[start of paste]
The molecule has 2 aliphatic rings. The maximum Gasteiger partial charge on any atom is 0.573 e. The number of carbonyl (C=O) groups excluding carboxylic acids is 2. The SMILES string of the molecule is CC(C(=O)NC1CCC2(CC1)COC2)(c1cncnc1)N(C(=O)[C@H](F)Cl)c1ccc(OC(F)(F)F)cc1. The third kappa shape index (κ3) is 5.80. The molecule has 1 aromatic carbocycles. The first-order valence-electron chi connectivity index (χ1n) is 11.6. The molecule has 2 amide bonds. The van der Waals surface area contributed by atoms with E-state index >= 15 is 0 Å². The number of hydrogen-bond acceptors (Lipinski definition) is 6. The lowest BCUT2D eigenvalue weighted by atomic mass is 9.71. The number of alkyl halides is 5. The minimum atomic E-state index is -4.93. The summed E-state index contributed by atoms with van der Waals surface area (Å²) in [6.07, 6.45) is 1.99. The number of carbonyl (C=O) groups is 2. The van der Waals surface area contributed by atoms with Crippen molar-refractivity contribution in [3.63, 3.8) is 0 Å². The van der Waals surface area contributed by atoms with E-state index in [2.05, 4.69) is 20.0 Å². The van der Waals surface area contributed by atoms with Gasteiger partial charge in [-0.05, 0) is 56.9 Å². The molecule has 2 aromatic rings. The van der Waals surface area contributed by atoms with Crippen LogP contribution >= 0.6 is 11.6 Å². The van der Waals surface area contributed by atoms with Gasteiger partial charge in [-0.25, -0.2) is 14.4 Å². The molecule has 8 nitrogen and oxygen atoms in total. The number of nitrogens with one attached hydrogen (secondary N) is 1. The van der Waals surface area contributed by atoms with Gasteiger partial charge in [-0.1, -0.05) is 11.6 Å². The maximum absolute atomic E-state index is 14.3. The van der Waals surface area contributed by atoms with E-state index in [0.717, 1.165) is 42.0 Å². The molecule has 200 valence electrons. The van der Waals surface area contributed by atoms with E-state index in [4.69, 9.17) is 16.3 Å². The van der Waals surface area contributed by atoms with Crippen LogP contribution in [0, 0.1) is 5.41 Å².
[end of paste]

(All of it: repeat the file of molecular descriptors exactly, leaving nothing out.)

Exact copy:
The molecule has 2 aliphatic rings. The maximum Gasteiger partial charge on any atom is 0.573 e. The number of carbonyl (C=O) groups excluding carboxylic acids is 2. The SMILES string of the molecule is CC(C(=O)NC1CCC2(CC1)COC2)(c1cncnc1)N(C(=O)[C@H](F)Cl)c1ccc(OC(F)(F)F)cc1. The third kappa shape index (κ3) is 5.80. The molecule has 1 aromatic carbocycles. The first-order valence-electron chi connectivity index (χ1n) is 11.6. The molecule has 2 amide bonds. The van der Waals surface area contributed by atoms with E-state index >= 15 is 0 Å². The number of hydrogen-bond acceptors (Lipinski definition) is 6. The lowest BCUT2D eigenvalue weighted by atomic mass is 9.71. The number of alkyl halides is 5. The minimum atomic E-state index is -4.93. The summed E-state index contributed by atoms with van der Waals surface area (Å²) in [6.07, 6.45) is 1.99. The number of carbonyl (C=O) groups is 2. The van der Waals surface area contributed by atoms with Crippen molar-refractivity contribution in [3.63, 3.8) is 0 Å². The van der Waals surface area contributed by atoms with E-state index in [2.05, 4.69) is 20.0 Å². The van der Waals surface area contributed by atoms with Gasteiger partial charge in [-0.05, 0) is 56.9 Å². The molecule has 2 aromatic rings. The van der Waals surface area contributed by atoms with Crippen LogP contribution >= 0.6 is 11.6 Å². The van der Waals surface area contributed by atoms with Gasteiger partial charge in [-0.25, -0.2) is 14.4 Å². The molecule has 8 nitrogen and oxygen atoms in total. The number of nitrogens with one attached hydrogen (secondary N) is 1. The van der Waals surface area contributed by atoms with Gasteiger partial charge in [-0.1, -0.05) is 11.6 Å². The maximum absolute atomic E-state index is 14.3. The van der Waals surface area contributed by atoms with E-state index in [0.717, 1.165) is 42.0 Å². The molecule has 200 valence electrons. The van der Waals surface area contributed by atoms with E-state index in [4.69, 9.17) is 16.3 Å². The van der Waals surface area contributed by atoms with Crippen LogP contribution in [0, 0.1) is 5.41 Å².